Tuesday, March 23, 1999 Published at 10:03 GMT
Business: The Economy
UK inflation beats the target
The UK's annual inflation rate has dropped below the government's target of 2.5% to its lowest level in more than four years.
The figures provide further evidence that the UK economy is slowing down sharply and boost hopes that interest rates will be cut again next month.
Many retailers have been forced to cut prices in an effort to maintain flagging sales as customers hold onto their cash.
The annual underlying rate of inflation has fallen to 2.4% in February, according to official figures from the Office for National Statistics. Prices rose an average of just 0.2% during the month.
Successive cuts in interest rates in recent months have lead to sharp falls in mortgage costs, sending the headline rate of inflation down sharply from 2.4% from 2.1%.
The fall in underlying inflation was warmly welcomed by UK Chancellor Gordon Brown.
"I think today's announcement of 2.4% inflation, which is the best figure since 1994, shows that over the years we will meet our inflation target and are continuing to steer a course of stability in a difficult and troubled world," he told a Commons Treasury Select Committee.
However trade unions and employers immediately called on the Bank of England to cut rates next month to avoid further job losses.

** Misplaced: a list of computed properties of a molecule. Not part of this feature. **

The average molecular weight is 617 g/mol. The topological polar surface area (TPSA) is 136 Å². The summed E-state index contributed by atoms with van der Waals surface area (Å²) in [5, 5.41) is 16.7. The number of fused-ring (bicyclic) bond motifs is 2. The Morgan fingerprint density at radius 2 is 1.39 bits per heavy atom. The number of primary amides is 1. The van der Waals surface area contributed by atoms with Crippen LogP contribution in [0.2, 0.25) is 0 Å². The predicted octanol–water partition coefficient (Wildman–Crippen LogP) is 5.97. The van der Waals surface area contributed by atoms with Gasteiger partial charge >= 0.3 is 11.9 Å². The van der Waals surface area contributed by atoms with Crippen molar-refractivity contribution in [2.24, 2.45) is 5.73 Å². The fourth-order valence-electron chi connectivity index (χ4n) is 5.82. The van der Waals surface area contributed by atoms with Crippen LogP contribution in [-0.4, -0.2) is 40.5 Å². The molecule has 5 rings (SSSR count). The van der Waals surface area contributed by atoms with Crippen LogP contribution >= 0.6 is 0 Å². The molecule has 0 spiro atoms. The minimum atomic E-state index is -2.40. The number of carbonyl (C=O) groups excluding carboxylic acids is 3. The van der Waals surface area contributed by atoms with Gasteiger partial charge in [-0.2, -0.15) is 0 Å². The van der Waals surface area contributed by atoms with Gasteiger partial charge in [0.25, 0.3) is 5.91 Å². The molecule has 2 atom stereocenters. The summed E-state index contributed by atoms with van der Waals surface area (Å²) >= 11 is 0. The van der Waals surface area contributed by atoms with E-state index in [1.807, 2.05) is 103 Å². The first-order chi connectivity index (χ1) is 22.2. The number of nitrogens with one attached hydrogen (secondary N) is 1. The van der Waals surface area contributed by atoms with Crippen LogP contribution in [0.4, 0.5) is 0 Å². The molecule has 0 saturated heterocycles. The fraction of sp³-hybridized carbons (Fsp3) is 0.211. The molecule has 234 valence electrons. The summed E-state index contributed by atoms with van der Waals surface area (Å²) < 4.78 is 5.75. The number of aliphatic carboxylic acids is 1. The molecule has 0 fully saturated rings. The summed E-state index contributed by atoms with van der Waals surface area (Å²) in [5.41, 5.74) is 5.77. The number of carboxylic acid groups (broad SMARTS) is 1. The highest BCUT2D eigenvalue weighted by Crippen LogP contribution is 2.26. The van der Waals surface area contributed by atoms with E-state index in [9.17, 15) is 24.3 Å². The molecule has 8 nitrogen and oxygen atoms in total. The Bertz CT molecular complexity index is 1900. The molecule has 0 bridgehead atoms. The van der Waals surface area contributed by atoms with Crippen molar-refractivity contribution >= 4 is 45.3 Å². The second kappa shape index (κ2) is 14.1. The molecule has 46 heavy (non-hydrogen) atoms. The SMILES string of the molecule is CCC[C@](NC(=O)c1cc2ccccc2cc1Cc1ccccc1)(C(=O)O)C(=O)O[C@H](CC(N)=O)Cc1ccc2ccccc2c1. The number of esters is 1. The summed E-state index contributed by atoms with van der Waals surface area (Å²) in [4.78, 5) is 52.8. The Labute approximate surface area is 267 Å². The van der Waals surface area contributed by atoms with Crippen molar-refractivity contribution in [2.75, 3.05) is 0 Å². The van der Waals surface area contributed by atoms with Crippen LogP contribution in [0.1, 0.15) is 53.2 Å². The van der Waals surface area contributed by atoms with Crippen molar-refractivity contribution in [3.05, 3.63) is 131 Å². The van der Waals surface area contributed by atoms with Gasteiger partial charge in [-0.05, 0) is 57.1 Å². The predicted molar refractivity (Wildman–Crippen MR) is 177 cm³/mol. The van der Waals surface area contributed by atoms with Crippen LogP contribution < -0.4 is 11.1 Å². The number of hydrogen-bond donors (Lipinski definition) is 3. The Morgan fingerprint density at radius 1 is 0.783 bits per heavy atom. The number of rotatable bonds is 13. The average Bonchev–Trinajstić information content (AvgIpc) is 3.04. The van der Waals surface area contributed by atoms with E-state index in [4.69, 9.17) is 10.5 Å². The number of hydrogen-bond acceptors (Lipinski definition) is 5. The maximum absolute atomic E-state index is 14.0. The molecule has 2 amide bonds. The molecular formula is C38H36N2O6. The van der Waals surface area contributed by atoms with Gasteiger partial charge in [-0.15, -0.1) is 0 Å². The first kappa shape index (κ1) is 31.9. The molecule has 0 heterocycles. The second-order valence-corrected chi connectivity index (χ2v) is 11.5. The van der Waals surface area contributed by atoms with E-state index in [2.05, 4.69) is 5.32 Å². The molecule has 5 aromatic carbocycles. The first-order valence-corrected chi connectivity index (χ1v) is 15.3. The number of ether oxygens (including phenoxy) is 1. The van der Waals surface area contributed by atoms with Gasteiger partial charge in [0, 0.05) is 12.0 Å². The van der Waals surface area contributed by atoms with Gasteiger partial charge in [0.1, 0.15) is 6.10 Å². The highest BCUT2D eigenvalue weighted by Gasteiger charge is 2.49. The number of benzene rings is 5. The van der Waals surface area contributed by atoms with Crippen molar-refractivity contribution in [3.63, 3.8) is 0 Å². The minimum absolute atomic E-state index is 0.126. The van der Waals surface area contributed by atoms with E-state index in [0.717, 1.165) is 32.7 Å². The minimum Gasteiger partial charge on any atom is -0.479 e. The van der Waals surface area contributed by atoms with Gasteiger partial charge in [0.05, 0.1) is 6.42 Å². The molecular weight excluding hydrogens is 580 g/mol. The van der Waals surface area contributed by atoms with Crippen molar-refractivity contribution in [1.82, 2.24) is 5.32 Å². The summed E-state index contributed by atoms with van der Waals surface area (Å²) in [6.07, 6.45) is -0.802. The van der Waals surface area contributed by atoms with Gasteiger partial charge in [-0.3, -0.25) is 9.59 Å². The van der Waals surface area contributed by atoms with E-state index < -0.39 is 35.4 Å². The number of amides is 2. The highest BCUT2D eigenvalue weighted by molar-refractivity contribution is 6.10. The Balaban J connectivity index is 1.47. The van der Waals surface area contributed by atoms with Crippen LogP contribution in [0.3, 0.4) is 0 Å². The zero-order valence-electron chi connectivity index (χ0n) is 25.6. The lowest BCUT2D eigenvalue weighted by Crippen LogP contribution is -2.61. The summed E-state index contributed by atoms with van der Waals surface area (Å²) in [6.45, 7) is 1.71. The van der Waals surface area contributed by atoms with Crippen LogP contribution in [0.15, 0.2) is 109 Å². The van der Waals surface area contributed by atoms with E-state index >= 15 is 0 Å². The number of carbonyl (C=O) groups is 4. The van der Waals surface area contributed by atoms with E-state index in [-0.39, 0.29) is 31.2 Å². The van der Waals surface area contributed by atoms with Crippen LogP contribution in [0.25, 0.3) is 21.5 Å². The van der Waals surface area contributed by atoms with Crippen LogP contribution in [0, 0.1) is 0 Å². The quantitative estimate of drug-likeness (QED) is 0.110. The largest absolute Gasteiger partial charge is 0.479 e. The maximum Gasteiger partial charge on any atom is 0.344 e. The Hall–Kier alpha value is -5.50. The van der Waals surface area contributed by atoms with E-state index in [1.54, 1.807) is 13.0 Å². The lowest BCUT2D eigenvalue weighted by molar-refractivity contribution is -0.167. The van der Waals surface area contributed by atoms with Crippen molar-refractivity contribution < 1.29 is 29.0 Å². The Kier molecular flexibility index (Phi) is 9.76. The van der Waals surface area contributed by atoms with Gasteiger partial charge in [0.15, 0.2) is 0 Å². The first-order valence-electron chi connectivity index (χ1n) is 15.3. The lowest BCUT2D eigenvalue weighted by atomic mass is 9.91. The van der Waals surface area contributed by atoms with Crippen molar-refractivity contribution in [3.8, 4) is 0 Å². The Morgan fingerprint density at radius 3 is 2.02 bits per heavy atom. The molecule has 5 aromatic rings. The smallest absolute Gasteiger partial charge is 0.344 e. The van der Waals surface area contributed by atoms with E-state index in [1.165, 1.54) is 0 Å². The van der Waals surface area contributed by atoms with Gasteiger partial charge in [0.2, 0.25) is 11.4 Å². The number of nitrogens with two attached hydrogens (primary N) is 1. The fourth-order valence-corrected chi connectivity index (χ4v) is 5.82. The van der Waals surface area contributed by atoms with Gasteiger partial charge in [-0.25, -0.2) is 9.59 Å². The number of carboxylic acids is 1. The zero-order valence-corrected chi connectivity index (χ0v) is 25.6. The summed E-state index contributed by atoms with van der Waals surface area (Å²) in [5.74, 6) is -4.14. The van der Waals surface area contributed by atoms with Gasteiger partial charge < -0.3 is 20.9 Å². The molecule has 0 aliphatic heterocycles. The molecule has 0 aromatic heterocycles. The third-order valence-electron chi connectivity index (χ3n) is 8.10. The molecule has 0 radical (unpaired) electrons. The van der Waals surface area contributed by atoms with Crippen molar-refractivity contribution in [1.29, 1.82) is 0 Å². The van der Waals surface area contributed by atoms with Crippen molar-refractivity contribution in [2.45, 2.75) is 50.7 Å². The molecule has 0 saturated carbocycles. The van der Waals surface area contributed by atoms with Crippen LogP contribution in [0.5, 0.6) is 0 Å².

Roger Lyons, the general secretary of the Manufacturing Science and Finance Union, said the latest figures add to an economic picture which threatens to see the "fragile flame of manufacturing snuffed out".
"We need a 1% cut in interest rates in April," Mr Lyons said.
Room for rate cuts
The Bank of England's brief is to adjust interest rates so that inflation stays as close to 2.5% as possible.
The fall in the retail price index that measures inflation, which is now to be called the consumer price index, could be enough to prompt another cut in rates.
Bank America economist Jeremy Hawkins said the figures show the retail marketplace is very competitive and keeping a lid on prices: "Quite clearly retailers are finding it difficult to raise prices and be able to sustain those prices at the new levels."
The latest inflation figures come against a background of flat retail conditions and economic growth grinding to a halt.
Shoppers still appear nervous about parting with their cash - with retail sales falling last month. And the value of the goods and services the country produced is growing at its slowest rate for almost seven years - with total output rising just 0.1% in the last three months of 1998.
Interest rates have already been cut for five times in six months and now stand at 5.5%.
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